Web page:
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Gauss and the Sum of Numbers from 1 to 100

Date: 03/02/2006 at 14:00:25
From: Danielle
Subject: Gauss's Trick

I was wondering how Gauss's trick works.  I know that he uses a 
variable to add up large sums of numbers like 1 - 100.

I am trying to understand this trick as a future educator, and learn 
how to break it down so I can teach the concept to my students.  I do
not really know where to start and would appreciate any help.

Thank you for your time.



Date: 03/02/2006 at 15:32:32
From: Doctor Peterson
Subject: Re: Gauss's Trick

Hi, Danielle.

I don't think we know just how Gauss himself thought through this 
problem as a child; we just know that he turned in his answer quickly 
enough to attract the attention of his teacher.  (I've seen many 
variations of the story, probably embellished with details we can't be 
sure of.)  It's worth noting, also, that the trick was not new to him, 
and was not a notable piece of math even at the time; it was just 
pretty good for a kid to come up with himself!

There are several ways to do it; you can use algebra, or pictures, 
or averages, among other approaches.  You can apply the formula for 
triangular numbers (which are sums of the form 1+2+3+...+n), which 
is a special case of the formula for summing an arithmetic series.

Here's one method I like:

Imagine adding up all the numbers:

    1 +   2 +   3 + ... +  98 +  99 + 100

Now imagine writing the same sum in reverse:

  100 +  99 +  98 + ... +   3 +   2 +   1

We can add up all 200 of these numbers (which will give us twice our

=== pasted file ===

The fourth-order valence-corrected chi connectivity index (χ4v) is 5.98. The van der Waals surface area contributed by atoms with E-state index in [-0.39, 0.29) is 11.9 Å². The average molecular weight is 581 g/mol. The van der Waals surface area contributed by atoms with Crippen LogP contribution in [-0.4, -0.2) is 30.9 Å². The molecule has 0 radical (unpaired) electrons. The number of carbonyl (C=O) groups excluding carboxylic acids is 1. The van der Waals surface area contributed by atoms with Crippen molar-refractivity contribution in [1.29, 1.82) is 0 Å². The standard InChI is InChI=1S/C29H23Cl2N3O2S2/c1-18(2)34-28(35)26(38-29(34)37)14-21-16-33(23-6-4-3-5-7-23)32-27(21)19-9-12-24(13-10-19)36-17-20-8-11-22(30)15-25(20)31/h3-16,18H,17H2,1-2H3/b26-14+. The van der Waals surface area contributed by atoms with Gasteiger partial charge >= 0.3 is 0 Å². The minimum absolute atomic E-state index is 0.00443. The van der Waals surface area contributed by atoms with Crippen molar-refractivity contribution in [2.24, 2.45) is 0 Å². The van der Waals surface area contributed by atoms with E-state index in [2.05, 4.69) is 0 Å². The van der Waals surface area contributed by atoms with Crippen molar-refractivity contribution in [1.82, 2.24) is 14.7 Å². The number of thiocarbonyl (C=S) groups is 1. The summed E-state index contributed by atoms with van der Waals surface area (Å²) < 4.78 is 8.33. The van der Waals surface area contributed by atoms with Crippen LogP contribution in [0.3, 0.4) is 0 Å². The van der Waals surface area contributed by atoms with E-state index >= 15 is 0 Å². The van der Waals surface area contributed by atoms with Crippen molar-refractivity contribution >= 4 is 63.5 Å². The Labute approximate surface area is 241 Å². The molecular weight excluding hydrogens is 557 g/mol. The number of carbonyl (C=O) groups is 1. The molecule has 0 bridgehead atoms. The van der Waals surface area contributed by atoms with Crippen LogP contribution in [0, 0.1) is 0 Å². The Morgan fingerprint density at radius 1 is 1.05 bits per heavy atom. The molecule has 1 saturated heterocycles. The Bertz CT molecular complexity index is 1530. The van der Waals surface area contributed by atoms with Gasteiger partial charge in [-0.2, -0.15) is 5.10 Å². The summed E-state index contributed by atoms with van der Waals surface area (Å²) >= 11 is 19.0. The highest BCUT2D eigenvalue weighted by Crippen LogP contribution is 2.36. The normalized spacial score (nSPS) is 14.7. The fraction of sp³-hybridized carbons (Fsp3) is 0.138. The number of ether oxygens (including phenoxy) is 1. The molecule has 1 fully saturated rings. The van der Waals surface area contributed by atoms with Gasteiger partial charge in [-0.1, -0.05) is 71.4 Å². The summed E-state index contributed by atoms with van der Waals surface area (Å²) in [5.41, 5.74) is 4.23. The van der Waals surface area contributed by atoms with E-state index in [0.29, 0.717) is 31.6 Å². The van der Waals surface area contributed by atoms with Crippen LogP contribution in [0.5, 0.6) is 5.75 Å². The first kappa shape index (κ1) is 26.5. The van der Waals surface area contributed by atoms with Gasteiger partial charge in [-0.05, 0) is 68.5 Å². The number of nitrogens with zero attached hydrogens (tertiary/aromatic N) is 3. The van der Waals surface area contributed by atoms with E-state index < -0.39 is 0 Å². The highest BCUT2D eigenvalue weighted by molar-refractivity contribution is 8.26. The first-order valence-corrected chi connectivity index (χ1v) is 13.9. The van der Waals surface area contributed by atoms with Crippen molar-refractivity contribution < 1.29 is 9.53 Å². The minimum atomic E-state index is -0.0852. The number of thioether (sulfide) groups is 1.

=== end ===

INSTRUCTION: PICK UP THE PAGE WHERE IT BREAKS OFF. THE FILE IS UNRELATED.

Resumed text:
sum) by pairing them off:

    1 +   2 +   3 + ... +  98 +  99 + 100
  100 +  99 +  98 + ... +   3 +   2 +   1
  ---------------------------------------
  101 + 101 + 101 + ... + 101 + 101 + 101

But that's just the sum of 100 of the same number, and is equal to 
100 times 101.  Our sum is half that, 50 times 101, and you can do 
that in your head: 5050.

Here's the picture version of the same idea:

  o o o o o
  o o o o *
  o o o * * 
  o o * * *
  o * * * *
  * * * * *

Here I'm combining two copies of 1+2+3+4+5, so I can find the sum by 
taking half of a 5 by 6 rectangle.  You can see here, by the way, why 
this is called a triangular number.

Almost equivalently, you can just pair up numbers at opposite ends 
of the list:

  1 + 100
  2 +  99
  3 +  98
  ...
  49 + 52
  50 + 51

There are 50 pairs, each summing to 101, so the total is 5050.  (This 
may well be what Gauss did, but I find it slightly more awkward than 
the first method, especially if there were an odd number to add up.)

Using the idea of averages, you can just note that the average of 
all the numbers is obviously halfway between 1 and 100, namely 
101/2; and the sum of 100 numbers with this average is equal to 100 
times their average, or 100*101/2, which again is 50*101.

I doubt that Gauss (or your students) would have used algebra, so I 
won't go into the algebraic versions.

If you have any further questions, feel free to write back.

- Doctor Peterson, The Math Forum
  http://mathforum.org/dr.math/ 
Associated Topics:
High School Sequences, Series

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